[Numpy-discussion] NA masks in the next numpy release?

Charles R Harris charlesr.harris@gmail....
Mon Oct 24 12:48:40 CDT 2011


On Mon, Oct 24, 2011 at 11:12 AM, Wes McKinney <wesmckinn@gmail.com> wrote:

> On Mon, Oct 24, 2011 at 10:54 AM, Charles R Harris
> <charlesr.harris@gmail.com> wrote:
> >
> >
> > On Mon, Oct 24, 2011 at 8:40 AM, Charles R Harris
> > <charlesr.harris@gmail.com> wrote:
> >>
> >>
> >> On Sun, Oct 23, 2011 at 11:23 PM, Wes McKinney <wesmckinn@gmail.com>
> >> wrote:
> >>>
> >>> On Sun, Oct 23, 2011 at 8:07 PM, Eric Firing <efiring@hawaii.edu>
> wrote:
> >>> > On 10/23/2011 12:34 PM, Nathaniel Smith wrote:
> >>> >
> >>> >> like. And in this case I do think we can come up with an API that
> will
> >>> >> make everyone happy, but that Mark's current API probably can't be
> >>> >> incrementally evolved to become that API.)
> >>> >>
> >>> >
> >>> > No one could object to coming up with an API that makes everyone
> happy,
> >>> > provided that it actually gets coded up, tested, and is found to be
> >>> > fast
> >>> > and maintainable.  When you say the API probably can't be evolved, do
> >>> > you mean that the underlying implementation also has to be redone?
>  And
> >>> > if so, who will do it, and when?
> >>> >
> >>> > Eric
> >>> > _______________________________________________
> >>> > NumPy-Discussion mailing list
> >>> > NumPy-Discussion@scipy.org
> >>> > http://mail.scipy.org/mailman/listinfo/numpy-discussion
> >>> >
> >>>
> >>> I personally am a bit apprehensive as I am worried about the masked
> >>> array abstraction "leaking" through to users of pandas, something
> >>> which I simply will not accept (why I decided against using numpy.ma
> >>> early on, that + performance problems). Basically if having an
> >>> understanding of masked arrays is a prerequisite for using pandas, the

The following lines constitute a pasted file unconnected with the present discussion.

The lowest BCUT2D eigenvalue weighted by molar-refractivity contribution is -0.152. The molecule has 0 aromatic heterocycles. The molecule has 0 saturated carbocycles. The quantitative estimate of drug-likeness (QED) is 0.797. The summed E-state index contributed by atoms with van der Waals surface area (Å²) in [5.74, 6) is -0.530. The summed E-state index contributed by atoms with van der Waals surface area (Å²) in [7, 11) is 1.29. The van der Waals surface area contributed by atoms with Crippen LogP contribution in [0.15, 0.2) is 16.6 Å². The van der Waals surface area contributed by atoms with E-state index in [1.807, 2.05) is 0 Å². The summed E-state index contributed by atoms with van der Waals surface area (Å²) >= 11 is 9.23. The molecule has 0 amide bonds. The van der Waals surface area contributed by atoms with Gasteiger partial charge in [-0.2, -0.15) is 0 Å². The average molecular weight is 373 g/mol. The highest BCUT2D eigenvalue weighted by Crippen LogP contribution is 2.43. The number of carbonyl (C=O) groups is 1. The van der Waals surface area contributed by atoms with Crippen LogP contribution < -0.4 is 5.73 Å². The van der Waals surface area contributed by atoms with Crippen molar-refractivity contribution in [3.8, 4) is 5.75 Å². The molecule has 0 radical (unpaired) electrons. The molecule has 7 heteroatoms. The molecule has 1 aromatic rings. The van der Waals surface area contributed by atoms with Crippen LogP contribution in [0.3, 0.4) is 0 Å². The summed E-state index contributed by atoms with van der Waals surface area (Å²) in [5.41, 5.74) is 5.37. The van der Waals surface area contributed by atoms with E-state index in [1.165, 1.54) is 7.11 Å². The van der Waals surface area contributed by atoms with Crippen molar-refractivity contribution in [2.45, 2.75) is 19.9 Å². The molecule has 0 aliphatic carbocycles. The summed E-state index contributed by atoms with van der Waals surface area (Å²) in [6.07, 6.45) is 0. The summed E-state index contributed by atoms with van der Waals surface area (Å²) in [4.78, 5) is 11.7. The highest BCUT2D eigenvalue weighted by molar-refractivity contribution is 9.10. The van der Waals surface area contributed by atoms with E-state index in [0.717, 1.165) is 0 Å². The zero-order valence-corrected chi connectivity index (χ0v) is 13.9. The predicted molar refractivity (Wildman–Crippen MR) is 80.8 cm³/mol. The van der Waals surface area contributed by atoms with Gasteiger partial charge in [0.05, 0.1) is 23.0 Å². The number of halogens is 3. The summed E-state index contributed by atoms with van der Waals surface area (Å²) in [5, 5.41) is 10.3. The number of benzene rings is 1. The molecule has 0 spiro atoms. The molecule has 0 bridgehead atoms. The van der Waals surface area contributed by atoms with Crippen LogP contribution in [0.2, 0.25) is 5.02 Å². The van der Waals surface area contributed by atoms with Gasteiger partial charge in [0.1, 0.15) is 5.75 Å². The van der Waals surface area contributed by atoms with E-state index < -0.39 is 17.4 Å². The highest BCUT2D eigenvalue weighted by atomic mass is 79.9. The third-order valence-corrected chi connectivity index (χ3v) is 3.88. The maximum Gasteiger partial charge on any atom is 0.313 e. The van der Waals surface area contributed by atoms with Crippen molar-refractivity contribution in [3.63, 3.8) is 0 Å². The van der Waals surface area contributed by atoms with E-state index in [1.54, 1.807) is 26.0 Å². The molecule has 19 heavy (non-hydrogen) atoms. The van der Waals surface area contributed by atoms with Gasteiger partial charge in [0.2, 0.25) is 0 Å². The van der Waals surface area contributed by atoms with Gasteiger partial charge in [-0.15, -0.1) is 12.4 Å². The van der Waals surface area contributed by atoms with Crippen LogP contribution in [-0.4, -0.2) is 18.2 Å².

> >>> whole thing is DOA to me as it undermines the usability arguments I've
> >>> been making about switching to Python (from R) for data analysis and
> >>> statistical computing.
> >>
> >> The missing data functionality looks far more like R than numpy.ma.
> >>
> >
> > For instance
> >
> > In [8]: a = arange(5, maskna=1)
> >
> > In [9]: a[2] = np.NA
> >
> > In [10]: a.mean()
> > Out[10]: NA(dtype='float64')
> >
> > In [11]: a.mean(skipna=1)
> > Out[11]: 2.0
> >
> > In [12]: a = arange(5)
> >
> > In [13]: b = a.view(maskna=1)
> >
> > In [14]: a.mean()
> > Out[14]: 2.0
> >
> > In [15]: b[2] = np.NA
> >
> > In [16]: b.mean()
> > Out[16]: NA(dtype='float64')
> >
> > In [17]: b.mean(skipna=1)
> > Out[17]: 2.0
> >
> > Chuck
> >
> > _______________________________________________
> > NumPy-Discussion mailing list
> > NumPy-Discussion@scipy.org
> > http://mail.scipy.org/mailman/listinfo/numpy-discussion
> >
> >
>
> I don't really agree with you.
>
> some sample R code
>
> > arr <- rnorm(10)
> > arr[5:8] <- NA
> > arr
>  [1]  0.6451460 -1.1285552  0.6869828  0.4018868         NA         NA
>  [7]         NA         NA  0.3322803 -1.9201257
>
> In your examples you had to pass maskna=True-- I suppose that my only
> recourse would be to make sure that every array inside a DataFrame,
> for example, has maskna=True set. I'll have to look in more detail and
> see if it's feasible/desirable. There's a memory cost to pay, but you
> can't get the functionality for free. I may just end up sticking with
> NaN as it's worked pretty well so far the last few years-- it's an
> impure solution but one with reasonably good performance
> characteristics in the places that matter.
>

It might useful to have a way of setting global defaults, or something like
a with statement. These are the sort of things that can be adjusted based on
experience. For instance, I'm thinking skipna=1 is the natural default for
the masked arrays.

Chuck
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